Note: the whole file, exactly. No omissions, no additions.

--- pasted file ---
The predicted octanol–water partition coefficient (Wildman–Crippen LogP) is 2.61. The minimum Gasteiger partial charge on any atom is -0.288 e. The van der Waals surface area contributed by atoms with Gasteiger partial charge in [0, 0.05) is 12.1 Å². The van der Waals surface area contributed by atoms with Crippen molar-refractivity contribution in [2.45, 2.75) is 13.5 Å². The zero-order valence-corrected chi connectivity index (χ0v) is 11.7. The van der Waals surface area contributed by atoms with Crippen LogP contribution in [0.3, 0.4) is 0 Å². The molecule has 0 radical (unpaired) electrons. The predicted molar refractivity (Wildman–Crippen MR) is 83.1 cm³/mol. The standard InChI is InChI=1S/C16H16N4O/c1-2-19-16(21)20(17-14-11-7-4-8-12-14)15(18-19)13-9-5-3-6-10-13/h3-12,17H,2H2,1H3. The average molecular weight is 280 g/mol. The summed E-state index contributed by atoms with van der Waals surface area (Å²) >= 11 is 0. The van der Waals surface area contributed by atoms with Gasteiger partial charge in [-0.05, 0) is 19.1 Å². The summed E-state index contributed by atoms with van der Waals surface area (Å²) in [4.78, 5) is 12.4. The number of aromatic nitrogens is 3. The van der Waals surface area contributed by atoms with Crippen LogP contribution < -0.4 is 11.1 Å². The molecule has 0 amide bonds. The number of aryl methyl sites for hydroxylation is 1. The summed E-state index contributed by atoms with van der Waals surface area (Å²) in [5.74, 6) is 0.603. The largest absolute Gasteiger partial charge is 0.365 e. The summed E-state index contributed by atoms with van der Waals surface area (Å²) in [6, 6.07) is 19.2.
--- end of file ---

The predicted octanol–water partition coefficient (Wildman–Crippen LogP) is 2.61. The minimum Gasteiger partial charge on any atom is -0.288 e. The van der Waals surface area contributed by atoms with Gasteiger partial charge in [0, 0.05) is 12.1 Å². The van der Waals surface area contributed by atoms with Crippen molar-refractivity contribution in [2.45, 2.75) is 13.5 Å². The zero-order valence-corrected chi connectivity index (χ0v) is 11.7. The van der Waals surface area contributed by atoms with Crippen LogP contribution in [0.3, 0.4) is 0 Å². The molecule has 0 radical (unpaired) electrons. The predicted molar refractivity (Wildman–Crippen MR) is 83.1 cm³/mol. The standard InChI is InChI=1S/C16H16N4O/c1-2-19-16(21)20(17-14-11-7-4-8-12-14)15(18-19)13-9-5-3-6-10-13/h3-12,17H,2H2,1H3. The average molecular weight is 280 g/mol. The summed E-state index contributed by atoms with van der Waals surface area (Å²) >= 11 is 0. The van der Waals surface area contributed by atoms with Gasteiger partial charge in [-0.05, 0) is 19.1 Å². The summed E-state index contributed by atoms with van der Waals surface area (Å²) in [4.78, 5) is 12.4. The number of aromatic nitrogens is 3. The van der Waals surface area contributed by atoms with Crippen LogP contribution < -0.4 is 11.1 Å². The molecule has 0 amide bonds. The number of aryl methyl sites for hydroxylation is 1. The summed E-state index contributed by atoms with van der Waals surface area (Å²) in [5.74, 6) is 0.603. The largest absolute Gasteiger partial charge is 0.365 e. The summed E-state index contributed by atoms with van der Waals surface area (Å²) in [6, 6.07) is 19.2.